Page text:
Singapore signs US tax deal

Financial institutions in Singapore will soon be required to give up information on US citizens to the tax authorities, as yet another deal to crack down on tax evasion has been made

The US has enlisted the help of Singapore in its fight against tax evasion. Singapore has signed a deal which requires it to provide information about US citizens to tax authorities  

Singapore has joined the ranks of countries which have signed a tax deal with the US, requiring banks, wealth managers and other financial institutions to report information on bank accounts held by US citizens to the US tax authorities. The newly signed FATCA deal is part of the US’ recent years’ efforts to clamp down on tax evasion.

Authorities in the US and Europe have called on offshore financial centres such as Singapore or the Bahamas to be more transparent when it comes to financial affairs. What’s more, Singaporean authorities have been battling to prevent illicit funds from flowing into the country, as its status as one of the world’s fastest-growing wealth management centres grows.

[P]redictions suggest that Singapore will eventually overtake Switzerland as the world’s largest private banking and wealth management hub

The fight against tax evasion has been playing out as rising global wealth has prompted increasing inflows into financial centres like Switzerland and Hong Kong from high net worth individuals. According to the Capgemini and RBC Global Wealth Report, Asia is expected to become the world’s largest market by value for people with investable assets of $1m or above, by 2015.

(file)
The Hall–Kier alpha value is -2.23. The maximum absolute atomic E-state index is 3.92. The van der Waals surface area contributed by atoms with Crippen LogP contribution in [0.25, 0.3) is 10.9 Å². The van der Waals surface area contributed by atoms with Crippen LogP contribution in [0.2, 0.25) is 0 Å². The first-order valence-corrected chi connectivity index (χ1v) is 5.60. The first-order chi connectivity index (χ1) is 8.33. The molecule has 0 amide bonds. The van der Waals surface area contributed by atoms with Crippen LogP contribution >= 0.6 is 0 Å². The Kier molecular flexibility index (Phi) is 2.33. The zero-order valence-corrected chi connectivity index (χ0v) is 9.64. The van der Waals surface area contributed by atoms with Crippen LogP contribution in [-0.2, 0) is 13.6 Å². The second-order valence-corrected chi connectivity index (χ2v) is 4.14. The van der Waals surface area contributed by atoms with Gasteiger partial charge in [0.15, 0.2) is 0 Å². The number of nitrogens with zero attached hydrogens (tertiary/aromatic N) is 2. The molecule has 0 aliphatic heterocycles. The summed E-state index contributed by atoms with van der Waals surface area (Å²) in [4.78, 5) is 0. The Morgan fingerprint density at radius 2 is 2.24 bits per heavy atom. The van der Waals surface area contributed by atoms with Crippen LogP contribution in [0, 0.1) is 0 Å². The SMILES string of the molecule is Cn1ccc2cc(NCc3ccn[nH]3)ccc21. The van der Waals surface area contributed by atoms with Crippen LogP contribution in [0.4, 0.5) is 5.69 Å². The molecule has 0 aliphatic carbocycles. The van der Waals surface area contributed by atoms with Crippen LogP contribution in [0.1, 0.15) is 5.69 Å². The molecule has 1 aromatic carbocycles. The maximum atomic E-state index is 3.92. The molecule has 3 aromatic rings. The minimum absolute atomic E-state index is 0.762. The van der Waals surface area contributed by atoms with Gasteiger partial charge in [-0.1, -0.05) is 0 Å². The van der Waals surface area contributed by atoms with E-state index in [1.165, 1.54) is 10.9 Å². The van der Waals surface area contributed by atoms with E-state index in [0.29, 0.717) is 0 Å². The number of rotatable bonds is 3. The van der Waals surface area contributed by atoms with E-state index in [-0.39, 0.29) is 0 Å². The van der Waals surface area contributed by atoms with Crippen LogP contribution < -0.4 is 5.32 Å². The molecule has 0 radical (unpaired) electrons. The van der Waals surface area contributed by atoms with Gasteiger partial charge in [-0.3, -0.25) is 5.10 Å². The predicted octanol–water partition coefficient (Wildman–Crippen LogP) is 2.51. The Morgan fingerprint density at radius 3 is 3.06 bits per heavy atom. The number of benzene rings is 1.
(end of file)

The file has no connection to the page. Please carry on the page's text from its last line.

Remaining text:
What’s more, predictions suggest that Singapore will eventually overtake Switzerland as the world’s largest private banking and wealth management hub. The tax information-sharing agreement will allow Singaporean firms to report US account-holder information to their local tax authority, which will forward it to the US Internal Revenue Service. The deal, a Model 1 IGA, will be finalised by the end of 2014 and also stipulates that the US government can impose a 30 percent withholding tax on certain US gross payments made to non-compliant foreign financial institutions.

So far, more than 30 IGAs have been signed, and an additional 30 agreements are currently waiting to be signed and finalised, including deals with key jurisdictions such as Luxembourg, Jersey and the Cayman Islands, according to the Treasury Department’s website.

Notably, wealth management hubs Bermuda and Switzerland have agreed to Model 2 IGAs, which entails reporting directly to the IRS rather than through a local tax authority. Switzerland has been particularly under fire from US tax authorities due to its long-standing tradition for banking secrecy – a phenomenon that is increasingly threatened as the international agreements on FATCA continue.